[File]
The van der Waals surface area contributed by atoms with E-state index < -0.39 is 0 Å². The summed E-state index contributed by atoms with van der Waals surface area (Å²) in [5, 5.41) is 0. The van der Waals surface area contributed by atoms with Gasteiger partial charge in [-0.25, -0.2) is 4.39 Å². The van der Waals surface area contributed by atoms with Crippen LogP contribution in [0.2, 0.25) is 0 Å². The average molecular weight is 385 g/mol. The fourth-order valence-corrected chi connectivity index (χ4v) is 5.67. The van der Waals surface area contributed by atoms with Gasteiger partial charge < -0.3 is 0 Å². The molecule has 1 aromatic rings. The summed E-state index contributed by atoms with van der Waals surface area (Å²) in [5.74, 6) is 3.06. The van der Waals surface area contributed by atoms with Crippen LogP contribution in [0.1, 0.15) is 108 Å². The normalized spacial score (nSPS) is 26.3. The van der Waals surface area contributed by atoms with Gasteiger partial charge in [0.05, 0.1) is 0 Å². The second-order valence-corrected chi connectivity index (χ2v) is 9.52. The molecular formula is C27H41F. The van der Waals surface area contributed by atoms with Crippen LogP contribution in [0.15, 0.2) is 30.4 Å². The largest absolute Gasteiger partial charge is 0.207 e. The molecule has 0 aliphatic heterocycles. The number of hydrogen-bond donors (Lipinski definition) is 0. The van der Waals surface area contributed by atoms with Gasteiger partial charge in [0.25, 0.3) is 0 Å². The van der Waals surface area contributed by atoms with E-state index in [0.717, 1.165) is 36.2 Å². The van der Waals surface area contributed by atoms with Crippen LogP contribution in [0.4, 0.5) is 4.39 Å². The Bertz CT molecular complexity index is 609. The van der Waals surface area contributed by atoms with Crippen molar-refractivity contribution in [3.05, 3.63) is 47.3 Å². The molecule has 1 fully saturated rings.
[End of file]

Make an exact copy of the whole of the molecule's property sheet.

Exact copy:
The van der Waals surface area contributed by atoms with E-state index < -0.39 is 0 Å². The summed E-state index contributed by atoms with van der Waals surface area (Å²) in [5, 5.41) is 0. The van der Waals surface area contributed by atoms with Gasteiger partial charge in [-0.25, -0.2) is 4.39 Å². The van der Waals surface area contributed by atoms with Crippen LogP contribution in [0.2, 0.25) is 0 Å². The average molecular weight is 385 g/mol. The fourth-order valence-corrected chi connectivity index (χ4v) is 5.67. The van der Waals surface area contributed by atoms with Gasteiger partial charge < -0.3 is 0 Å². The molecule has 1 aromatic rings. The summed E-state index contributed by atoms with van der Waals surface area (Å²) in [5.74, 6) is 3.06. The van der Waals surface area contributed by atoms with Crippen LogP contribution in [0.1, 0.15) is 108 Å². The normalized spacial score (nSPS) is 26.3. The van der Waals surface area contributed by atoms with Gasteiger partial charge in [0.05, 0.1) is 0 Å². The second-order valence-corrected chi connectivity index (χ2v) is 9.52. The molecular formula is C27H41F. The van der Waals surface area contributed by atoms with Crippen LogP contribution in [0.15, 0.2) is 30.4 Å². The largest absolute Gasteiger partial charge is 0.207 e. The molecule has 0 aliphatic heterocycles. The number of hydrogen-bond donors (Lipinski definition) is 0. The van der Waals surface area contributed by atoms with Gasteiger partial charge in [0.25, 0.3) is 0 Å². The van der Waals surface area contributed by atoms with E-state index in [0.717, 1.165) is 36.2 Å². The van der Waals surface area contributed by atoms with Crippen LogP contribution in [0.4, 0.5) is 4.39 Å². The Bertz CT molecular complexity index is 609. The van der Waals surface area contributed by atoms with Crippen molar-refractivity contribution in [3.05, 3.63) is 47.3 Å². The molecule has 1 fully saturated rings.